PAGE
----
Protecting Nature’s Clean-Up Crew: This Man Is Saving Vultures in India From Extinction

With scrawny necks, long beaks and bald heads, vultures may not be up for many beauty contests — or popularity contests, either. But when it comes to keeping ecosystems clean and healthy, they’re the top dogs in every respect. Once abundant in India, the birds could be seen in flocks by the highway feeding on carcasses or soaring gracefully in the sky in circles, riding the spiralling thermals.

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Once abundant in India, vulture populations have sharply declined in the last decade

Sadly, an environmental disaster has decimated the population of this robust scavenger in India. Veterinary drug diclofenac, a cattle painkiller, lethally damages the kidneys of vultures. The widespread use of this medicine has led to a sharp decline in the populations of three species of South Asia’s Gyps vulture: white-rumped, long-billed and slender-billed vultures. Oriental white-backed vultures too have declined by more than 99.9 per cent between 1992 and 2007, a loss of tens of millions.

After a long campaign, the Bombay Natural History Society and other agencies managed to get Diclofenac banned in 2006. But by then, the vulture was hurtling towards extinction in India at a pace comparable to the equally rapid disappearance of passenger pigeons in North America.

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A vulture rescue centre
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One man in the Nilgiris knew what this meant; if vultures or nature’s garbage workers are lost, the ecosystem will suffer terribly. Subbaiah Bharathidasan realised that he had to do something to stop this from happening. Besides, he had always liked taking care of neglected beings. The 45-year-old, who started with setting up a nursery to save endangered plants, decided to shift his focus to vultures in 2011 after he saw them vanishing from the countryside.

Under the aegis of his NGO Arulagam, Subbaiah began working with forest officials, persuading them not to bury the carcasses of elephants or gaur found in the forest but to leave them as feed for the vultures. To created awareness among the school students of Nilgiris, he created innovative games that taught children the importance of scavengers in the ecosystem.

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Subbaiah Bharathidasan at an awareness camp for children
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In collaboration with the forest department of Tamil Nadu, he interacted with the forest-dwellers to prevent forest fires and taught them not to disturb the nesting birds. He also taught local communities how to identify and protect vulture nesting areas.

Next, Subbaiah conducted workshops for cattle owners, vets and pharmacists to make them aware about the harmful effects of Diclofenac on vultures. Even after the ban, human formulations of Diclofenac was being illegally used to treat livestock, the carcasses of which are the main food source for vultures. At the same time, he fought the makers of Diclofenac in court when they want the ban lifted.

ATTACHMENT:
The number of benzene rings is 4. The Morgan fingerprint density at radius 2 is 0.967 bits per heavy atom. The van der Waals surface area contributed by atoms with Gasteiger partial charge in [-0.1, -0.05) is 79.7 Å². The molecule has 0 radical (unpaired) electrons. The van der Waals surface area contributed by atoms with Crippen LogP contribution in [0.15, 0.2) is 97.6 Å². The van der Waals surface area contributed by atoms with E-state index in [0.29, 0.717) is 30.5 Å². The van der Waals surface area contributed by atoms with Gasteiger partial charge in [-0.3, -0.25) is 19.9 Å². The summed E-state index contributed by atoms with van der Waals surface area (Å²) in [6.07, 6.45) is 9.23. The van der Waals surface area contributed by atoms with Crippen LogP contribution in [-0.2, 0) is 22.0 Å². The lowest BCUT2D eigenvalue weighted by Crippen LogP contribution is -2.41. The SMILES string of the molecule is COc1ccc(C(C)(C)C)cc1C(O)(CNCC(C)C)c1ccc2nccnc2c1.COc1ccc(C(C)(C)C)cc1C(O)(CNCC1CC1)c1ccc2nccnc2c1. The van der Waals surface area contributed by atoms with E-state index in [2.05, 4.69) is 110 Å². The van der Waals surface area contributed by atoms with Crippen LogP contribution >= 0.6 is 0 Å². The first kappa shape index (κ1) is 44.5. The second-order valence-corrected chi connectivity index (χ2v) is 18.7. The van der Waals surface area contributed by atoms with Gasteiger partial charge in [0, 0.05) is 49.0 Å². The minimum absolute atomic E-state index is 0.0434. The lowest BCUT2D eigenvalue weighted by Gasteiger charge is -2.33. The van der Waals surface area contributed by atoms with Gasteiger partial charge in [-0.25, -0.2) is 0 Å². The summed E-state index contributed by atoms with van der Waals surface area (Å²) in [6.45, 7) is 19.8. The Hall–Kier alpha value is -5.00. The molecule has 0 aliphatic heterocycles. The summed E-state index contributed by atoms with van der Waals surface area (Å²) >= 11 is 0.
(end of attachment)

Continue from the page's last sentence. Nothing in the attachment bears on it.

Presently, Subbaiah and his NGO Arulagam are working to influence policies that make the sale of Diclofenac and another harmful drug, Ketoprofen, more difficult with the help of the Animal Husbandry Department. The organization is also raising awareness about the vulture-safe veterinary drug meloxicam as an alternative.

Arulagam also is educating local communities about the importance of vultures to India’s ecosystems, and engaging local communities in identifying and protecting vulture nesting areas with the guidance of the Tamil Nadu State Forest Department.

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Subbaiah Bharathidasan
Photo Source

While these issues are being tackled in situ, Arulagam has partnered with Saving Asia’s Vultures from Extinction (SAVE) to establish captive breeding centres for vultures in India. These birds will be released to supplement the surviving wild populations, but only when it is safe to do so. This is an important step in the campaign to bringing vultures back from the brink of extinction.

What started as a passion and love for nature has also landed Subbaiah an international honour. In 2016, he received an award from the International Union for Conservation of Nature (IUCN) at the World Conservation Congress in Honolulu for his work on saving vultures that were on the brink of extinction in the Mudumalai region of Tamil Nadu.

Not one to rest on his laurels, Subbaiah is currently working as the project leader of the CEPF-funded project “Right to Soar High Again: Establishing a Vulture Safe Zone in Southern India,” which aims to establish a vulture safe zone in the Mysore-Nilgiri-Sathyamangalam landscape, where no veterinary drugs harmful to vultures are present in cattle carcasses.

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